JEB logo

Journal of Environmental Biology

pISSN: 0254-8704 ; eISSN: 2394-0379 ; CODEN: JEBIDP

About Journal
    Editorial Board
    Reviewer Panel
    RnD Division
    Subscription Info
    Contact Journal
Read Journal
    Current Issue
    Journal Archives
For Authors
    Authoring Guidelines
    Publication Process
    Track Paper Status

Search the Journal web-site through Google:

        Abstract - Issue Apr 2006, 27 (2)                                                                                                             Back


Effect of nitrate-related compounds on growth, survival and hematological responses in tadpoles of the Cuban tree frog, Osteopilus septentrionalis (Boulenger)


F. Punzo1 and S. Law2

1 Department of Biology, Box 5F, University of Tampa, Tampa, Florida 33606, USA

2 P.O. Box 546, Tampa, Florida 33606, USA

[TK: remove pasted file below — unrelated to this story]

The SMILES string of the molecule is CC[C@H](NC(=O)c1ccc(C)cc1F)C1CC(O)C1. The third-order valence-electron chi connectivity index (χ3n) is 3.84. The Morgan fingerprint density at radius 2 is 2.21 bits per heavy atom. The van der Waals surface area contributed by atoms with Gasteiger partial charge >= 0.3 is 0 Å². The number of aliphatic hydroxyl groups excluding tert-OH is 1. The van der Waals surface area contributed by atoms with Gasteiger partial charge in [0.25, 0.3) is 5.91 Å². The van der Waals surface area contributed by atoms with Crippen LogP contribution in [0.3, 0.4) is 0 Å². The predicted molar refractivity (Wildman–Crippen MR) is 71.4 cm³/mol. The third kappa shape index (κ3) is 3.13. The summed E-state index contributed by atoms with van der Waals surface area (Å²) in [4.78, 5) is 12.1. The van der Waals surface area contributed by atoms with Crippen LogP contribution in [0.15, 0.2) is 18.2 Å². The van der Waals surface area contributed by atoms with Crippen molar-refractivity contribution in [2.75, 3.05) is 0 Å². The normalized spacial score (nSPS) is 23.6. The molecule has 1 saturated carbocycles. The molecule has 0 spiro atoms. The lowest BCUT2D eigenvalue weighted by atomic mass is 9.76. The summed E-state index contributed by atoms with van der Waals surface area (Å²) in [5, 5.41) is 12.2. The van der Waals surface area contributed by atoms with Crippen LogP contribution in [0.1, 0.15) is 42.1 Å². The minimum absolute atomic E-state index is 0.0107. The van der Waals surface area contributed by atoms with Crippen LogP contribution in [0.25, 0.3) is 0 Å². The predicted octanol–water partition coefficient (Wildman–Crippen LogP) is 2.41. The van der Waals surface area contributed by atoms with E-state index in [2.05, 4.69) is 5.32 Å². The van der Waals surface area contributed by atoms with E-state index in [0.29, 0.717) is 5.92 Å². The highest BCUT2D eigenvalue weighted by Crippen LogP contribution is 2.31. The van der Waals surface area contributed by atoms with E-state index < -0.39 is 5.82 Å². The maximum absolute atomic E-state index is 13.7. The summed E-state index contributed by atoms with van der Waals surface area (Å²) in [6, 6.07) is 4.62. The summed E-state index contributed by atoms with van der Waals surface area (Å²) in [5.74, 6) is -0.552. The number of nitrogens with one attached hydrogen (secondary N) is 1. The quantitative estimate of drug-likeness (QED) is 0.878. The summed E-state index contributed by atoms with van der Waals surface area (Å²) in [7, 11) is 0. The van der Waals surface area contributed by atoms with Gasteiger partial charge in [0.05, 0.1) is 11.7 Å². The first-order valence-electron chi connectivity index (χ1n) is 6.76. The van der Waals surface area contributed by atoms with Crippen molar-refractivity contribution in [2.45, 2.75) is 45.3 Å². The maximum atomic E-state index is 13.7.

(Received: 16 April, 2004 ; Accepted: 08 February, 2005)



Abstract: Experiments were conducted to assess the effects of nitrate-related compounds on survival, growth, and hematological responses in tadpoles of the Cuban treefrog, Osteopilus septentrionalis . Stage-25 tadpoles were exposed to a nitrate dilution series and exposed to distilled water (controls), 40 ppm nitrate, or 100 ppm nitrate. Survivorship was significantly higher for control animals as compared to those exposed to 40 and 100 ppm nitrate. Total blood Hb concentrations were not significantly altered by exposure to sodium nitrite, and a significant positive correlation was found between methemoglobinemia and nitrite concentration over the test range of 1.0 to 50.0 mg/l. Percentage Hb was significantly correlated with nitrite concentration. Percentage MHb for all treatment groups was significantly higher (18.4 to 45.3 %) than that of controls (5.4 %).


Key words: Growth, Hematological responses, Nitrate, Osteopilus.




Copyright 2006 Triveni Enterprises. All rights reserved. No part of the Journal can be reproduced in any form without prior permission. Responsibility regarding the authenticity of the data, and the acceptability of the conclusions enforced or derived, rest completely with the author(s).